A beautiful con woman convinces Bart that a fellow hotel guest is really the leader of a counterfeit ring in possession of the plates to print the phony money. After Bret helps steal the ...
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A beautiful con woman convinces Bart that a fellow hotel guest is really the leader of a counterfeit ring in possession of the plates to print the phony money. After Bret helps steal the plates, he learns that the gangster is really a Secret Service agent and the two men join forces to reclaim the plates before they're put to criminal use. Written by
During his introduction, James Garner states that they brought back the character of Samantha Crawford for another appearance, because they got a large amount of mail from fans who really enjoyed her first appearance on the show. See more »
[to the audience]
Hello, glad to see you again. Do you remember Samantha Crawford, the girl who played stud poker according to Hoyle? Well, all of you who've asked to see her again will be glad to know that she's co-starring with my brother Bart, Jack Kelly, in this week's show, The Savage Hills.
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Pardon Me, Ma'm-- Is That My Wallet You're Holding
This is two-thirds of a first-rate episode. Diane Brewster could not be more delightfully charming as that consummate con-artist Samantha Crawford. Her syrupy southern drawl and winsomely coy manner are enough to charm the whiskers off General Grant. Here she's up to some business with counterfeit plates, with enough twists and turns to confuse a snake charmer. Peter Whitney as a government agent is on her trail, but Bart's too confused most of the time to know which side he's on. Their little scene in the hotel room is chock-full of innuendo and goes about as far as any TV entry of the day, especially with her undressed under the bed covers.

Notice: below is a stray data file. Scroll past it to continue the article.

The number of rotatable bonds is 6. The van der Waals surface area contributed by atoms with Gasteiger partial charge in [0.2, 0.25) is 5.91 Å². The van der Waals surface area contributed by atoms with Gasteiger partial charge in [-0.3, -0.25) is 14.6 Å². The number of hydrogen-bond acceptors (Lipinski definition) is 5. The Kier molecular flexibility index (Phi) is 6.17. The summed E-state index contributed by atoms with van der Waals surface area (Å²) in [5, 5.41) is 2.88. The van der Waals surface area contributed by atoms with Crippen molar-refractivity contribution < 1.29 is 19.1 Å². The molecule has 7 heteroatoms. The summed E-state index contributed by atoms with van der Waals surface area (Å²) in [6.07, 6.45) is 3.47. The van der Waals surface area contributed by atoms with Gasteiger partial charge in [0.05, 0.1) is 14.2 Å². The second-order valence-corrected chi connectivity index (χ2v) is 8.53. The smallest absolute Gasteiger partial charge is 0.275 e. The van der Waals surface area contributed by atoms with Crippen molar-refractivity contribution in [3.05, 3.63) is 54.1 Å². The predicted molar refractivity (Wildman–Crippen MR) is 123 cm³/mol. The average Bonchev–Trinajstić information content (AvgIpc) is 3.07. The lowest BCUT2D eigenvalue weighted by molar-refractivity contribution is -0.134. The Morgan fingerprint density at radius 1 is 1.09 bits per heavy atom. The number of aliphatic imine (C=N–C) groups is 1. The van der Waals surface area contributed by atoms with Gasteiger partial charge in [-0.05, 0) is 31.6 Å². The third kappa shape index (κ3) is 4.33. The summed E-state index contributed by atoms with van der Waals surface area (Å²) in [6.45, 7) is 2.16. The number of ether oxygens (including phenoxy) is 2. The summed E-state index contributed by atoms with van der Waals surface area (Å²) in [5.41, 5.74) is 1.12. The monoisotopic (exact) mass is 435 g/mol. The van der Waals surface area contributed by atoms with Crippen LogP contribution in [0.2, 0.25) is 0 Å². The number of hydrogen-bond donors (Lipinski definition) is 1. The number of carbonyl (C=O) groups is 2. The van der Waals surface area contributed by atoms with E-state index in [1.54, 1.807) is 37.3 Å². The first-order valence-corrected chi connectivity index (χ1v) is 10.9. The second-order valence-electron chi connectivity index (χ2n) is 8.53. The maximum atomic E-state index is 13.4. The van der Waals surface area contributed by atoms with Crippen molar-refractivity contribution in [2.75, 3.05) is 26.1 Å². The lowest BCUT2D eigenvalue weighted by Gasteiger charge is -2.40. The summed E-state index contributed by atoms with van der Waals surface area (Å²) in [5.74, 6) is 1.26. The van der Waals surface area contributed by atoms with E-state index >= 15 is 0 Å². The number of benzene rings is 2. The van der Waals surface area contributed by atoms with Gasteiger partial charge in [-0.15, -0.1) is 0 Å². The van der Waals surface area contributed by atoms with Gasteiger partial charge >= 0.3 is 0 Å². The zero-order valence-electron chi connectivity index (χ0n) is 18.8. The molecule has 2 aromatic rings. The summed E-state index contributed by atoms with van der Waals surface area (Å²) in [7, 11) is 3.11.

It's all slick Maverick tongue-in-cheek, recalling some of the best traits of the series. However the sequence with Bart and Samantha escaping the Indians is clumsy and out of sync with the rest of the hour. The series was seldom at its best when supposedly in the wilderness, which usually consisted of the back-lot at Warner Bros. and a few cheap outdoor sets, as is the case here. Nonetheless, it's a showcase for Brewster and a nice bit of work by Kelly. And what a superb twist ending, something few other TV Westerns would have risked.
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